Alaskans call on Biden Administration, State of Alaska to ensure comprehensive cleanup and closure of British Columbia mine polluting transboundary Taku River
(JUNEAU)—Alaskans today are cautiously encouraged by two recent steps taken to address the ongoing toxic acid mine drainage from the abandoned Tulsequah Chief mine, located in the northwest British Columbia (B.C.) portion of the transboundary Taku River watershed, and to prepare for the eventual closure and remediation of the mine site. But they also note that these are only two small steps. There is still much to be done to ensure the Tulsequah Chief is closed down and cleaned up, and to safeguard the lower Taku River from the threat of additional mining.
According to a June 9 article from the Canadian publication The Narwhal, Teck Resources, which is a responsible party fully liable for mine cleanup and closure, is now contributing about $1.5 million to fund studies and site preparation activities this year. The Tulsequah Chief was abandoned by Cominco (which later merged with Teck to become Teck Cominco, now known as Teck Resources) in 1957. Also, the article quoted an email from the Ministry of Energy, Mines and Low Carbon Innovation that stated, “The Chief Gold Commissioner established a no-staking reserve under the Mineral Tenure Act over the Tulsequah Mine area in 2017. As long as the no-staking reserve remains in place, mineral rights cannot be re-staked should they forfeit or return to the Crown.”
“It is encouraging to see the B.C. provincial government establish this no-staking reserve. Once the receivership is concluded in August 2022, this will prevent a re-start of mining activities at the Tulsequah Chief site. It’s also good to see Teck Resources, a legally responsible party, begin to contribute to the cleanup. But there is still a lot to do to ensure the Tulsequah Chief is closed down and cleaned up. We need our state and federal leaders to ensure B.C. provides a clear and detailed cleanup and closure plan, a plan for fully funding the cleanup, closure and long-term monitoring, a commitment from B.C. to ensure the lower Taku River area doesn’t face continued threats from mining, and a seat at the table for Alaskans,” said Chris Zimmer of Rivers Without Borders.
In August 2019, the B.C. provincial government released a draft Closure and Reclamation Plan for the Tulsequah Chief Mine Site and appropriated $1.6 million for its activities. In October, Ontario’s Superior Court of Justice ruled to halt the long receivership process for Chieftain Metals, owner of the Tulsequah Chief Mine. The court decision is significant because as long as the receivership process was ongoing, B.C. was legally prevented from taking specific measures to assume responsibility for the mine. However, the Court also gave Chieftain Metals’ largest creditor, West Face Capital, until August 2022 to find a buyer for the mine and petition the court to re-start the receivership process.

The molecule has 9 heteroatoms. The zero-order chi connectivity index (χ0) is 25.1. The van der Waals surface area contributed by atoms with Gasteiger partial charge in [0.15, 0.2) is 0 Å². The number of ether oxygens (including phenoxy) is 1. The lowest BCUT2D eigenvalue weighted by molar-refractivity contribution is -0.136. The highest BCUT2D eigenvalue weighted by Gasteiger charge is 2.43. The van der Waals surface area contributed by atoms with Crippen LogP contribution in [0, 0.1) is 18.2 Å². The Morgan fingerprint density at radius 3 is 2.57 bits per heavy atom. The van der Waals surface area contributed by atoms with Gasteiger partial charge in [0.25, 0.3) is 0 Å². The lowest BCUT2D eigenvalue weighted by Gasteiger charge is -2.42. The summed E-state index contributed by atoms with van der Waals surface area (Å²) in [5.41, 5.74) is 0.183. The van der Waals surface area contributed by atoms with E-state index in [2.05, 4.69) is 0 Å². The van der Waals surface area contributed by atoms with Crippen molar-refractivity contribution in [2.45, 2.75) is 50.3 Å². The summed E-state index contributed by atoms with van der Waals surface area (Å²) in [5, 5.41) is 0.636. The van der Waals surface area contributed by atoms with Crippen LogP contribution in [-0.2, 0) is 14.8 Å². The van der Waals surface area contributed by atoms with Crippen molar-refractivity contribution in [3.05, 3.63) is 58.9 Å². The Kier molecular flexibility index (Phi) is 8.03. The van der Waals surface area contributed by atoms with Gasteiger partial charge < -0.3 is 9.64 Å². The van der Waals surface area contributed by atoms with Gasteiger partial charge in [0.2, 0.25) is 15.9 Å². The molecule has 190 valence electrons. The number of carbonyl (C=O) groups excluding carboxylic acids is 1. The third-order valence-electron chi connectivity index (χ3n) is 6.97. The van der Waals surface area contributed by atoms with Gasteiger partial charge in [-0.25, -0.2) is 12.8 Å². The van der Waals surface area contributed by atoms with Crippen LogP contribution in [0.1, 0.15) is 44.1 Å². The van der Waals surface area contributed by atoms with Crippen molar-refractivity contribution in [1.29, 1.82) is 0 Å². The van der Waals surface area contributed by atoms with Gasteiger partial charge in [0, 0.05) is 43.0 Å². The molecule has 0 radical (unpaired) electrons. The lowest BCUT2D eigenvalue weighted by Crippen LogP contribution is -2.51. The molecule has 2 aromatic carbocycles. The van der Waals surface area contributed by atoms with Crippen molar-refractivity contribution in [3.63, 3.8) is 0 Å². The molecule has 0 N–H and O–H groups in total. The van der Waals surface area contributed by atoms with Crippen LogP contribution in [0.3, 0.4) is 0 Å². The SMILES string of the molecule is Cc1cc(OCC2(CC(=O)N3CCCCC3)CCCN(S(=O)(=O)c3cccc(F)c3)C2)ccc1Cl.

“Investors must know by now from Alaska lawmakers, Tribes, and coastal fishing communities that the Tulsequah Chief mine in the largest tributary of the Taku River — one of our planet’s last remaining wild salmon rivers — isn’t a viable project, economically, environmentally, politically or culturally. We recognize that British Columbia is moving to take over responsibility for the cleanup and closure of the Tulsequah Chief mine site. But, we’re largely in the dark as to specific details, timelines, funding, and B.C.’s long term plans for the lower Taku River area,” said Frederick Olsen, Jr, Executive Director of the Southeast Alaska Indigenous Transboundary Commission (SEITC). “This is a cautionary tale of the industry for us downstream.”
Since the mine began operating in 1951, there have been three owners of the Tulsequah Chief, Cominco (now Teck Resources), Redfern Resources, and Chieftain Metals. Redfern went out of business in 2009 and Chieftain is in bankruptcy proceedings, so Teck Resources is now the sole remaining responsible party with resources to pay for cleanup and closure. B.C. has already spent $1.4 million in bonds from these companies, so the additional estimated $60.4 million will have to come from Teck Resources and/or the B.C. taxpayer, exemplifying B.C.’s policies that do not require companies to pay full reclamation bonding at the time of permitting. Presently, B.C. has almost $1 billion in unfunded liabilities throughout the Province.
“Teck Resources has committed just 2.4 percent of the total $61.8 million estimated cost of cleaning up a mine that has been polluting Canadian and U.S. waters for more than 60 years, and for which they are completely liable. Tulsequah Chief, and other Teck projects polluting downstream neighboring communities, are prime examples of the inadequacies of B.C.'s mining laws that allow giant corporations to walk away from their messes — leaving it up to B.C. taxpayers and those of us downstream to bear the burden. These laws must change, and polluters must pay. It’s the cost of doing business,” said Jill Weitz of Salmon Beyond Borders.
The funds from Teck Resources will contribute towards work at the mine site this season, including a LIDAR study, other site characterization studies, and repairs to roads and bridges.
“B.C. and Teck should be doing all they can between now and August 2022 to complete studies and other site work, formalize plans for halting the acid mine drainage and reclaiming the mine site, and to make sure that the mine reclamation plan is shovel-ready once the receivership process formally ends,” said Zimmer. “The Biden Administration and State of Alaska need to keep the pressure on B.C. to ensure this happens.”